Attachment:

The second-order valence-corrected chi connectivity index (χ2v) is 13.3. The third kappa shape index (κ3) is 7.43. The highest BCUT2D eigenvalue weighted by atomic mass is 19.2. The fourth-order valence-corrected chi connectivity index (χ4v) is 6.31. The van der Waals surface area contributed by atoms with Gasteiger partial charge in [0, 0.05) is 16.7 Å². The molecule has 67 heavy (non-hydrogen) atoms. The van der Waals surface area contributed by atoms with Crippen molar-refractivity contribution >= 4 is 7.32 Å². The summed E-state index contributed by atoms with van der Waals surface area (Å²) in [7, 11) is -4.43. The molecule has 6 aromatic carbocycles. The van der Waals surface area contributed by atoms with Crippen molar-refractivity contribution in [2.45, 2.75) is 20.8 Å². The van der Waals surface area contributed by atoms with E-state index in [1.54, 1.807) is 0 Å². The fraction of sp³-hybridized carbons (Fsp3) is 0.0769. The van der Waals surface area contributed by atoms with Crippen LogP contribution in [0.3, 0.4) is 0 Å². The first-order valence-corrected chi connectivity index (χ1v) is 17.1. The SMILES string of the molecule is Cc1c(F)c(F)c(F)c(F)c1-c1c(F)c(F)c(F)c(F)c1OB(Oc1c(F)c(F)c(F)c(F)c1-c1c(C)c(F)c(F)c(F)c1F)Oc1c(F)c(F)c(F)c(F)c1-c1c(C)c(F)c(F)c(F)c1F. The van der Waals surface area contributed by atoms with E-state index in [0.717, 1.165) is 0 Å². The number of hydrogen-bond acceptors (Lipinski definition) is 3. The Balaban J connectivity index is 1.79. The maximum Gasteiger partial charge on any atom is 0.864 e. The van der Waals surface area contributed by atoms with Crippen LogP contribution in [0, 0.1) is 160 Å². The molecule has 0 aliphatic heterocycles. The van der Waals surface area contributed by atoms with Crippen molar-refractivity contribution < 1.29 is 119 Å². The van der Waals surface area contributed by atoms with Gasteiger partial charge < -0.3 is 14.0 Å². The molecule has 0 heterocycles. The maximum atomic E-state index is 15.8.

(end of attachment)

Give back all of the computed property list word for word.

The second-order valence-corrected chi connectivity index (χ2v) is 13.3. The third kappa shape index (κ3) is 7.43. The highest BCUT2D eigenvalue weighted by atomic mass is 19.2. The fourth-order valence-corrected chi connectivity index (χ4v) is 6.31. The van der Waals surface area contributed by atoms with Gasteiger partial charge in [0, 0.05) is 16.7 Å². The molecule has 67 heavy (non-hydrogen) atoms. The van der Waals surface area contributed by atoms with Crippen molar-refractivity contribution >= 4 is 7.32 Å². The summed E-state index contributed by atoms with van der Waals surface area (Å²) in [7, 11) is -4.43. The molecule has 6 aromatic carbocycles. The van der Waals surface area contributed by atoms with Crippen molar-refractivity contribution in [2.45, 2.75) is 20.8 Å². The van der Waals surface area contributed by atoms with E-state index in [1.54, 1.807) is 0 Å². The fraction of sp³-hybridized carbons (Fsp3) is 0.0769. The van der Waals surface area contributed by atoms with Crippen LogP contribution in [0.3, 0.4) is 0 Å². The first-order valence-corrected chi connectivity index (χ1v) is 17.1. The SMILES string of the molecule is Cc1c(F)c(F)c(F)c(F)c1-c1c(F)c(F)c(F)c(F)c1OB(Oc1c(F)c(F)c(F)c(F)c1-c1c(C)c(F)c(F)c(F)c1F)Oc1c(F)c(F)c(F)c(F)c1-c1c(C)c(F)c(F)c(F)c1F. The van der Waals surface area contributed by atoms with E-state index in [0.717, 1.165) is 0 Å². The number of hydrogen-bond acceptors (Lipinski definition) is 3. The Balaban J connectivity index is 1.79. The maximum Gasteiger partial charge on any atom is 0.864 e. The van der Waals surface area contributed by atoms with Crippen LogP contribution in [0, 0.1) is 160 Å². The molecule has 0 aliphatic heterocycles. The van der Waals surface area contributed by atoms with Crippen molar-refractivity contribution < 1.29 is 119 Å². The van der Waals surface area contributed by atoms with Gasteiger partial charge < -0.3 is 14.0 Å². The molecule has 0 heterocycles. The maximum atomic E-state index is 15.8.